QUESTION: Robert Meyer from the City of New York Independent Budget Office. I want to hear more about the incentive pay, whether itís a proposal or whether itís something you already passed or are in the process of passing, and what types of incentives youíll use, and how you will determine whether the performance standards are being met?

MAYOR ANTHONY WILLIAMS: Where the performance standards are being met, again, we believe that we ought to use independent comparisons of other jurisdictions, what they are doing as kind of a benchmark from where we should be. Get citizen input on where we are and where we should go. I believe in that.

Weíve already begun to build incentives, particularly for new teachers. Because I think rather than doing a lot of heavy lifting with the teachers who are already on board, if we are going to have 70% turnover in the schools, letís focus our attention on building new standards, tough standards for the teachers who are coming in. We are beginning to do that. We are going to be enlisting help from outside of government to expand on the incentives that we offer teachers.

Some of the things that we already have in place and we are going to be building on, for example, housing incentives, benefits incentives that go above and beyond actual pay. We are talking about pay as well. Particularly, again, in this area of recruiting the very best principals, which I canít underscore enough. I think itís very, very important.

HENRY OLSEN: Iíd like to thank the Mayor for coming today. I thought it was very interesting, if one in 11 students are attending charter schools and if D.C. were a state, it would have the highest percentage of any number of students attending charter schools. This shows that choice is really operating here in the District.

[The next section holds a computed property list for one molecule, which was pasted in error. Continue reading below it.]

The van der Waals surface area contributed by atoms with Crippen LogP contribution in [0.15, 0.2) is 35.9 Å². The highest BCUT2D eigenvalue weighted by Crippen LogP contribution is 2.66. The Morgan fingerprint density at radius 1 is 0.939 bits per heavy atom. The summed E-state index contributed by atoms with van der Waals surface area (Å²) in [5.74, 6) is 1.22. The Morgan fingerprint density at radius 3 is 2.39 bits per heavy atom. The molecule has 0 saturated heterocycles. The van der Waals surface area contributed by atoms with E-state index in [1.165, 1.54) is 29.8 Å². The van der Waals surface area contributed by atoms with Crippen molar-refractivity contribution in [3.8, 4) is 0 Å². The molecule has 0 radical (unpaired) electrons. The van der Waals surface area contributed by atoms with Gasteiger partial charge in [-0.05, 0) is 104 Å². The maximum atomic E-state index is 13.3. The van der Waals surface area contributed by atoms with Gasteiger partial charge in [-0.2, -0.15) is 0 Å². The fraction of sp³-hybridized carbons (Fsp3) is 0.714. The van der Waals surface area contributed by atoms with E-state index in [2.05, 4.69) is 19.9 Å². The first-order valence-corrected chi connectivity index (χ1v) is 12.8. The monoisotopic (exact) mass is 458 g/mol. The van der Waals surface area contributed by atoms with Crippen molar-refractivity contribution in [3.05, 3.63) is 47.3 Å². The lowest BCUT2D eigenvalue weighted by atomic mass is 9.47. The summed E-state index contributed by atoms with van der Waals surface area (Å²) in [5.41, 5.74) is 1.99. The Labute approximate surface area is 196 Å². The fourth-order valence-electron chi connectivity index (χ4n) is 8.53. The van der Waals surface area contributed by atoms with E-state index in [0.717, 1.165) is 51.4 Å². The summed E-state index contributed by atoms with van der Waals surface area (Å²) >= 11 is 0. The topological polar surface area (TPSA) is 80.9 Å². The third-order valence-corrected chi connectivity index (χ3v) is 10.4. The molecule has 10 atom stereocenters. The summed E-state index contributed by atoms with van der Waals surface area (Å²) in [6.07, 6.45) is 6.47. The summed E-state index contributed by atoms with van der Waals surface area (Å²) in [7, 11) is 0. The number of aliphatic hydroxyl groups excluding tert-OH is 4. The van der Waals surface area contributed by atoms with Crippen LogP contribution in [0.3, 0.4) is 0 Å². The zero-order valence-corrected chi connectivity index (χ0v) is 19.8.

I also want to thank you for your courage coming in and engaging in ideas on a sensitive subject, something that doesnít happen enough in politics and I appreciate your coming. Thank you.

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Center for Civic Innovation.



The Mayorís Education Summit addressed several approaches to meaningful education reform with panel discussions of: ĎAre Vouchers Part of the Answer?í; ĎThe Charter School Movementí; and ĎHolding Educators Accountableí. The mayors drew on their on their experiences in government to explain why permitting competition in the education marketplace is best way to improve schools and empower parents.


Welcoming Remarks and Introduction

The Honorable Stephen Goldsmith, Mayor of Indianapolis, IN

ďThe Charter School MovementĒ

Moderator: Bruno V. Manno, Annie E. Casey Foundation


The Honorable Norm Coleman, Mayor of St. Paul, MN

Steve Klinsky, Victory Schools

Roger Harris, Principal, Boston Renaissance Charter Schools

The Rev. Dr. Floyd H. Flake, Adjunct Fellow, Manhattan Institute

ďHolding Educators AccountableĒ


Henry Olsen, Manhattan Institute


The Honorable Phil Bredesen, former Mayor of Nashville, TN

The Honorable Tom Fetzer, Mayor of Raleigh, NC

Chester E. Finn, Jr., John M. Olin Senior Fellow, Manhattan Institute

Featured Speaker

The Honorable Anthony Williams, Mayor of Washington, D.C.

ďAre Vouchers Part of the Answer?Ē


Dr. Joseph Viteritti, Professor, New York University


The Honorable John Norquist, Mayor of Milwaukee, WI

The Honorable Bret Schundler, Mayor of Jersey City, NJ

Matthew Miller, The New Republic

Darla Romfo, Childrenís Scholarship Fund